Jean Chatzky: Our Relationship With Money Is a ‘Hot Mess’

Jean Chatzky has a few choice words for how most folks describe their relationship with money: Confusing. Frightening. Chaotic. Stressful. Precarious. “For two decades now, I’ve been watching how we make our money, save it, spend it, borrow it, invest it and protect it,” Chatzky told an audience today at the AARP Ideas@50+ conference underway in San Diego. “And I can tell you that, overall, our relationship with money is a hot mess.” Chatzky, AARP’s financial ambassador, is a best-selling author and …

Interest Rates Are Low Until You Do the Math

I often hear that interest rates are awful and that it’s the worst time ever for retirees needing to live on fixed income. Yet when you look at after-tax, inflation-adjusted returns, a different picture emerges. Many people smile when I tell them that back in 1980 they could have earned 12 percent on a 10-year U.S. Treasury or certificate of deposit (CD). Depositing $10,000 would have returned $1,200 a year. But if a third went to taxes, that gain would …

Those Free Financial Dinner Seminars May Give You Indigestion

Ever get those invitations for a free financial seminar at a restaurant? “Nothing will be sold – we only want to educate you on your financial future,” is the typical pitch. Most specify that “financial professionals may not attend.” However, I recently received one that didn’t exclude me, and decided to see what I might learn about my financial future. Here’s my experience and what you need to know. First, this wasn’t just some seminar at a local restaurant; this …

Planning for a Strong Financial Future

By Lee Baker, CFP One of my favorite things as a child was reading comic books. To be honest, if I had more free time, I would probably read them now. Like me, most of you probably remember the Charles Atlas ads in comic books and other magazines. You know the story: A bully kicks sand in a skinny kid’s face. Deciding to do something about it, the skinny kid sends for a free book from Charles Atlas that promises …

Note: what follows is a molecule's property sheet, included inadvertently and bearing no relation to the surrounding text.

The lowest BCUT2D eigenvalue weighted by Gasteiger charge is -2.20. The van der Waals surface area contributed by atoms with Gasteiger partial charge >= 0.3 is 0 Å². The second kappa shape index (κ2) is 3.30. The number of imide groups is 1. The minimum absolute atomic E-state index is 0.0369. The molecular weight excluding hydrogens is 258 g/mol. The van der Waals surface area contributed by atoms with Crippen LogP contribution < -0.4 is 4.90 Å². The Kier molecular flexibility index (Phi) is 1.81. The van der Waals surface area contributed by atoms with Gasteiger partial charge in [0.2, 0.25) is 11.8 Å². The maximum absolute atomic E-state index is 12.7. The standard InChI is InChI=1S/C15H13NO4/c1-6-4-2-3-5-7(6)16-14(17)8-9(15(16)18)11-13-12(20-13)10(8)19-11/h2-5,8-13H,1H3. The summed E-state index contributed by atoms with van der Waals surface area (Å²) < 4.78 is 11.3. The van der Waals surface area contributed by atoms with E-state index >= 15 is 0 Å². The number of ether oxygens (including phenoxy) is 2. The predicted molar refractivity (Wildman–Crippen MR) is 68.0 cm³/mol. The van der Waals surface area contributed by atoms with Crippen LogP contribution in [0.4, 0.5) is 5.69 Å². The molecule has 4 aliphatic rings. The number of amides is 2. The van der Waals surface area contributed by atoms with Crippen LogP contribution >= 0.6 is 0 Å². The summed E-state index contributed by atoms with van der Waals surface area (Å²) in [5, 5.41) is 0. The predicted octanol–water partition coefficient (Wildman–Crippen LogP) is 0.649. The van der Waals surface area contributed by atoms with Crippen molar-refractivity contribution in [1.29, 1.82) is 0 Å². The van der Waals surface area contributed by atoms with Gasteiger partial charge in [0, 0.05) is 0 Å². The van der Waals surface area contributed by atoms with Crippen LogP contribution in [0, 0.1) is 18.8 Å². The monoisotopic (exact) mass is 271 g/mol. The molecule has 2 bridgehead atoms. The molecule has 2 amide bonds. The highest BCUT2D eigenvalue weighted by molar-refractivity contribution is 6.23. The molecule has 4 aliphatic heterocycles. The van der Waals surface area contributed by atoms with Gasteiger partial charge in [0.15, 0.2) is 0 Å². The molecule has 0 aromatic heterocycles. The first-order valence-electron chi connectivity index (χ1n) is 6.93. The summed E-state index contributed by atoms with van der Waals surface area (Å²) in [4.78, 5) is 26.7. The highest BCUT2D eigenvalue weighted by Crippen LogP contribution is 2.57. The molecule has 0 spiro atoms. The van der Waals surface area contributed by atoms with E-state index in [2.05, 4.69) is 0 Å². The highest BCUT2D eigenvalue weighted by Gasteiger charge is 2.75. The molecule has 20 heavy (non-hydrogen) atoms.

Some Lucky Workers Getting More Company Cash in Their 401(k)s

Remember when AOL announced recently that it would pay its 401(k) matching contributions to employees in a lump sum at the end of the year, rather than during each pay period, potentially costing employees’ retirement nest eggs thousands of dollars? If workers left in November, they’d lose out on nearly a year’s worth of company contributions. Those who stayed forfeited any gains made throughout the year. The tech company was forced to reverse its policy after an outcry by employees. (Criticism …

Facebook, Others Scale Back 401(k)s

It’s bad enough that employers are doing away with traditional pensions and adopting 401(k)s that foist all the investing decisions onto workers, leaving them vulnerable to the vagaries of the market. Now, according to an analysis by Bloomberg, it appears that many big companies have gotten stingier with their 401(k) matching contributions and vesting schedules. These include IBM, Hewlett-Packard Co., Oracle Corp., Caesars Entertainment Corp., JP Morgan Chase & Co., Whole Foods Market Inc.  and Facebook. (Facebook, Bloomberg reports, gave …